How to secure a kayak to roof racks for travel.
There are multiple ways you can tie a kayak or canoe down on the vehicle. But it should be done securely with safety in mind. Regardless of the types of roof racks and supports, like saddles or J cradles, there should be four or more points of contact to the car for safety. Two straps in the middle and a bow and stern straps/security lines.
Here is a seven steps system and some tips for securing the kayak down.
- Check roof racks are secure, before even loading the kayak.
- Load kayak so it is balanced evenly on the racks.
- Tie the middle two straps to the roof racks.
- Tie the bow line down.
- Fix the stern strap.
- Optional – fifth strap for longer distances.
- Check the straps often when travelling.
Now we will go over the steps in a bit more detail.
- Check roof racks are secure, before loading the kayak.
First before even loading the kayak or canoe, double check the pack racks are secure and tight. (I have an Allen/Hex key in the glove box, so I don’t have to search through all the tools in the shed to find the correct size that fits.) Also for long trips, multiple day camps and fishing trips, it is good to double check and tighten the racks and make sure it is secure to the car before loading the kayak again.
- Load kayak so it is balanced evenly on the racks.
Place kayak so it is balanced on the racks. If the kayak or boat is not place evenly to balance the weight on the racks, the wind resistance might put even more pressure on the racks causing it to put more stress on straps and the roof racks. Placing the kayak correctly on the racks, taking into account the amount of overhang of the kayak on the front and rear of the vehicle, is a bit of a balancing act, so to speak. (Pun intended.)
- Tie the middle straps first.
I normally tie the two middle straps first, as it levels out the load more evenly. (As opposed to tying the bow or stern straps first, as it may tip the kayak up on an angle. Then when you tighten the middle straps, you can put too much tension on the load unevenly.) The straps with cam buckles are better suited then the ratchet straps, as you can hand feel the tension. The straps with the ratchet mechanism gives you a lot of leverage and is very easy to over-tighten the straps without feeling it. There are several ways to attach the two middle straps around the roof racks. The method I use is to make a u shape with the straps. They go under the roof rack and around the hull. Place enough tension so that it is firm and secure. Do not over tension the straps so that you warp the kayak or damage the roof racks.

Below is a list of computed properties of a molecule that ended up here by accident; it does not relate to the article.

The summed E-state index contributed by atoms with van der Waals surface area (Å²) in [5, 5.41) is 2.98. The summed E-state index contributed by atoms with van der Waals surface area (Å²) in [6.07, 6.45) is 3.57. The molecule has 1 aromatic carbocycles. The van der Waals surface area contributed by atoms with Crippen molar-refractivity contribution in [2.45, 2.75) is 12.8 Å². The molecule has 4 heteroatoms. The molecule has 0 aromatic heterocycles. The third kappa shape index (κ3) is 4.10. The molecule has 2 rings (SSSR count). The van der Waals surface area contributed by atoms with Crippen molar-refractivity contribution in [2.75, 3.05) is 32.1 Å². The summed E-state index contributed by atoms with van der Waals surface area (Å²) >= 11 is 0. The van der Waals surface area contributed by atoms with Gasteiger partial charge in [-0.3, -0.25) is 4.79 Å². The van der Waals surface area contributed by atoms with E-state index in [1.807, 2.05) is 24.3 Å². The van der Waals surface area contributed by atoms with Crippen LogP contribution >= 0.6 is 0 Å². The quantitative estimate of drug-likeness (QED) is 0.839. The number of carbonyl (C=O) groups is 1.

- Tie the bow line.
Front tie downs are important. The kayak can lift up from the air flow over the roof and under the kayak. It also stops the kayak from going sideways once the bow front of the kayak starts shifting to the left or right from the wind resistance. More traveling will push the kayak even further to the side creating more force and stress on the tie down points and roof racks. Also the vehicle will consume less petrol / gas if the kayak is tied straight on when traveling.
The front line can be tied down to the vehicles towing points or tie down points that are used when transporting the vehicle by truck. Make sure the front rope/strap/line doesn’t get in drivers view and block their vision. A wide strap might be too thick, a strong line or thinner rope might be a better option. Obviously it has to be strong enough to help stabilize the load. The bow or front of the vessel can be fastened around the hull, scupper holes or through solid carry handles.
- Fix the stern strap.
The back strap or line helps to secure the stern of kayak or canoe in crosswinds while traveling and also helps the kayak from sliding forward if you have to break hard for an emergency. For kayak and boats overhanging beyond the vehicle, a bright orange/reflective safety flag might be required to tie it to the stern of the kayak. This helps so motorists don’t run into the overhanging load. (Check your country and state laws and regulations on overhanging boats and kayaks during transport.) Scupper holes can also be used to pass the lines through.
- Optional – Fifth strap for longer distances.
A fifth strap is an optional step for longer trips. The strap might go under the car roof, between the roof and closed car door. This is extra fail safe measure for long trips in case the roof racks fail. (Using the strap between the doors, in some cars may damage the door seal or let water in.) The fifth strap may or may not be required, but for a few minutes extra to tie it can give you piece of mind. Especially for long trips on the highways when passing oncoming large trucks and windy days, can cause stress on the roof racks and tie downs. I have heard on the kayaking fishing forums that even some of the better quality brands of roof racks can fail. So maybe a fifth strap for long distances might be worth considering.